Talent is key, says Huawei

An efficient talent management strategy is crucial for sustainable growth and profitability for a company, according to Huawei
Joy Tan, president of global media and communications, ‎Huawei Technologies
Joy Tan, president of global media and communications, ‎Huawei Technologies

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Huawei organised a press briefing centred on its talent management strategy, leading up to the Mobile World Congress 2018. It was a refreshing change to see a leading ICT company speak about something other than technological prowess, and focus on one of the most important aspects of any company- talent.

“This is the first time we meet to discuss the topic of talent with the media,” said Joy Tan, president of global media and communications, ‎Huawei Technologies. Joining her for the session was Professor Huang Weiwei, a renowned management expert from China who has been associated with Huawei since 1996.

Huawei’s sales revenue more than doubled from $35 billion in 2012 to $92 billion in 2017, according to Joy Tan. The number of employees grew from 15000 in 2012 to 180,000 employees worldwide now. The revenue generated per capita grew significantly from $0.23 million per person to $0.51 million in 2017. “For 2018, we will easily go beyond $100 billion,” added Joy Tan. She stressed the importance of talent management to ensure the growth is sustainable for years to come.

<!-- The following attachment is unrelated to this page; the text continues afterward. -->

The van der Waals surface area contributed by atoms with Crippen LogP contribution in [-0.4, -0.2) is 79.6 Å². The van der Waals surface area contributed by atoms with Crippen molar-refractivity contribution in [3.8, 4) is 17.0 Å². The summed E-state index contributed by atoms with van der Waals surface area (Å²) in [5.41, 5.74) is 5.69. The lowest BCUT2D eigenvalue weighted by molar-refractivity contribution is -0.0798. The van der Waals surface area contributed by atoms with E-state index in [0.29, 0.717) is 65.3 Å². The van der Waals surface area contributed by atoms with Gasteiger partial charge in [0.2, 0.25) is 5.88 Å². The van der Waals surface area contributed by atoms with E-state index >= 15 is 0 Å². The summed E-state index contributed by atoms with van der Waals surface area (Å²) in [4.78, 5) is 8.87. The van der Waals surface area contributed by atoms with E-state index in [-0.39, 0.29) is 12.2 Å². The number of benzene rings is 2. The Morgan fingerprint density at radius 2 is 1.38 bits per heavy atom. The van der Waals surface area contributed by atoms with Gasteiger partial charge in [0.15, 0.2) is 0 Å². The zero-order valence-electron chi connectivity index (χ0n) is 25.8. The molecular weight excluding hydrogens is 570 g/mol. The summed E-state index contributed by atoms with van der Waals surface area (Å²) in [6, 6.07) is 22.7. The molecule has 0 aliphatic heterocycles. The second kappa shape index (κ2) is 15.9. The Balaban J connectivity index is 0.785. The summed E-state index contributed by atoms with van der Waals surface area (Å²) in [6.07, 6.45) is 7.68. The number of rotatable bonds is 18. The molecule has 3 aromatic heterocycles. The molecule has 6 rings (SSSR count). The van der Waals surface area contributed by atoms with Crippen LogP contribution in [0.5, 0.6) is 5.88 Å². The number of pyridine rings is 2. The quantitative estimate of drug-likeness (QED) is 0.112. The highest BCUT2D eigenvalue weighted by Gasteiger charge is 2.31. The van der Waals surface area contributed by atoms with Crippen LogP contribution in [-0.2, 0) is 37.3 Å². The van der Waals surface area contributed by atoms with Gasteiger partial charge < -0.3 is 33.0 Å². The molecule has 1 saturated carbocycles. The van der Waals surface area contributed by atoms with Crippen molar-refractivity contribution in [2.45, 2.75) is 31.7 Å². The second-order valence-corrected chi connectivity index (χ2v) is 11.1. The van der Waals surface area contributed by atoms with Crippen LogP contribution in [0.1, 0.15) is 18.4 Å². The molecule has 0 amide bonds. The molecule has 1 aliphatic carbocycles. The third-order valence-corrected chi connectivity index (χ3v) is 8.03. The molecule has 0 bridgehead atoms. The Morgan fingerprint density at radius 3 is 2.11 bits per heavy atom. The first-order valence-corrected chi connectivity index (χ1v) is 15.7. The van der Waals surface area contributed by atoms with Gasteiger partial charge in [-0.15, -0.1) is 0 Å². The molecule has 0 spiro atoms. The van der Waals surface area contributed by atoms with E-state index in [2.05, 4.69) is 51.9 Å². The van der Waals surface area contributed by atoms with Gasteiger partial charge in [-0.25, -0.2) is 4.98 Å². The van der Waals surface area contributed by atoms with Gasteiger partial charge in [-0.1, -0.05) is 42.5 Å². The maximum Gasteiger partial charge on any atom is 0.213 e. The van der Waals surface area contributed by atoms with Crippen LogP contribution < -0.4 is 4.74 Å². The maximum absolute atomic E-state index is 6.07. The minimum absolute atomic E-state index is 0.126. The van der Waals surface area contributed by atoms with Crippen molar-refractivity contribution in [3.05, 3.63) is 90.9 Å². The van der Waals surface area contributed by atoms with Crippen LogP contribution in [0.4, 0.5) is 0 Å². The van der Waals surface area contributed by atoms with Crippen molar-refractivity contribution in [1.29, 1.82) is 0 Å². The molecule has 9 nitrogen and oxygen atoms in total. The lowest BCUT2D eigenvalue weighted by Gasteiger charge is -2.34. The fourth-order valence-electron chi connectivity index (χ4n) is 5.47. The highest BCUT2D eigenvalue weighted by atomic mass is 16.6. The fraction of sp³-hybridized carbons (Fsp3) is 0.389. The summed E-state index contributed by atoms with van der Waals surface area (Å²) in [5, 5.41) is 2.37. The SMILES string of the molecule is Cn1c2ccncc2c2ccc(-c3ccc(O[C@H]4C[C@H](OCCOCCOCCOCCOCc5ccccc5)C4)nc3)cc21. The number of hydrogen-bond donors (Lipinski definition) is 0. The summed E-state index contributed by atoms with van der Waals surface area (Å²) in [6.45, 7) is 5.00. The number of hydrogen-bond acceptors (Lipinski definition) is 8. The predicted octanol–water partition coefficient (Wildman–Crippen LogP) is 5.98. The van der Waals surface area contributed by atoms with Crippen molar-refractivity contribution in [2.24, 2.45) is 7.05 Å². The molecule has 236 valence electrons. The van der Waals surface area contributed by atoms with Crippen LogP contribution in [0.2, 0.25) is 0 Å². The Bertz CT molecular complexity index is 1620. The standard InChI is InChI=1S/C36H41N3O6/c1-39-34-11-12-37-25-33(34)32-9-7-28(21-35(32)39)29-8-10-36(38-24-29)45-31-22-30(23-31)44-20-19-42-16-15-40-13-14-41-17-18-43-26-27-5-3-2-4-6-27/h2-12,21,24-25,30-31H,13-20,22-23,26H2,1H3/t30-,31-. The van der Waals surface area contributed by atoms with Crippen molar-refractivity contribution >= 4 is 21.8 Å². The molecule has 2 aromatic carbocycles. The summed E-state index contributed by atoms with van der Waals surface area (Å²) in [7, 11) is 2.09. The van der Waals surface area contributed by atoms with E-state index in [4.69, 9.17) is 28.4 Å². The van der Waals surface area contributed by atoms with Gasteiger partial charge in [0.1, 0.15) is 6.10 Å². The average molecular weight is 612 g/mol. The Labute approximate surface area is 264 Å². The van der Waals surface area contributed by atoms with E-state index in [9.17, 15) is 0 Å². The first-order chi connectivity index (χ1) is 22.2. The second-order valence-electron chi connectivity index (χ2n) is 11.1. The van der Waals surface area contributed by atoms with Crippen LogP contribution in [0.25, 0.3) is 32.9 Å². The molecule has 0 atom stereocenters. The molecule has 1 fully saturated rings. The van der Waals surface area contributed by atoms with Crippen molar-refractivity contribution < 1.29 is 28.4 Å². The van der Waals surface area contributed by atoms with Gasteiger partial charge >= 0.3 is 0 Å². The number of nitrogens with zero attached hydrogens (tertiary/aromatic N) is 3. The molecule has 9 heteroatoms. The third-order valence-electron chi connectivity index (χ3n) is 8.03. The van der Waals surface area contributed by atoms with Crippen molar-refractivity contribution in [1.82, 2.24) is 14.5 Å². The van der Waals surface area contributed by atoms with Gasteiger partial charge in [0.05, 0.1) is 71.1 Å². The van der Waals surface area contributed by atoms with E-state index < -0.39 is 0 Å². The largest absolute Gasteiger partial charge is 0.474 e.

According to Prof. Huang, the global competition in future will be the competition for talent.  Speaking about some of the key aspects of Huawei’s talent philosophy, he said that Huawei relies on intelligent labour and entrepreneurship to create value.

R&D employees comprise 45% of the total workforce. Marketing, sales and technical service employees account for 35% while those who actually work on the production line account for less than 10%. “Huawei doesn’t have any natural resources to depend on- what we do have is the brain power of our employees,” Prof. Huang said.

He added how Huawei emphasises that it’s more important to grow human capital than financial capital. Huawei also focuses on attracting global talent. Citing an example, Prof. Huang said that in 2015, the finance department hired 340 students from overseas; they comprised more than one-third of all campus hires by the department that year and contributed to making Huawei’s workforce more diverse, inclusive and creative.

“Huawei does a good job at balancing the relationship between respecting individual’s preferences and encouraging collective dedication,” added Prof. Huang. “Collective dedication is the core of Huawei’s corporate culture. Huawei employs people on the basis of their strengths and welcomes all types of talent.” He explained that by offering competitive compensation and benefits as well as great research facilities and working environment, Huawei is attracting global talent to join the company.

“Huawei believes it can’t lead with China’s human resources alone,” said Prof. Huang. “The company has recognised the need to leverage the capabilities of human resources around the world to lead the industry.” For this, Huawei has been investing in building strategic centres of expertise in regions rich in strategic resources.

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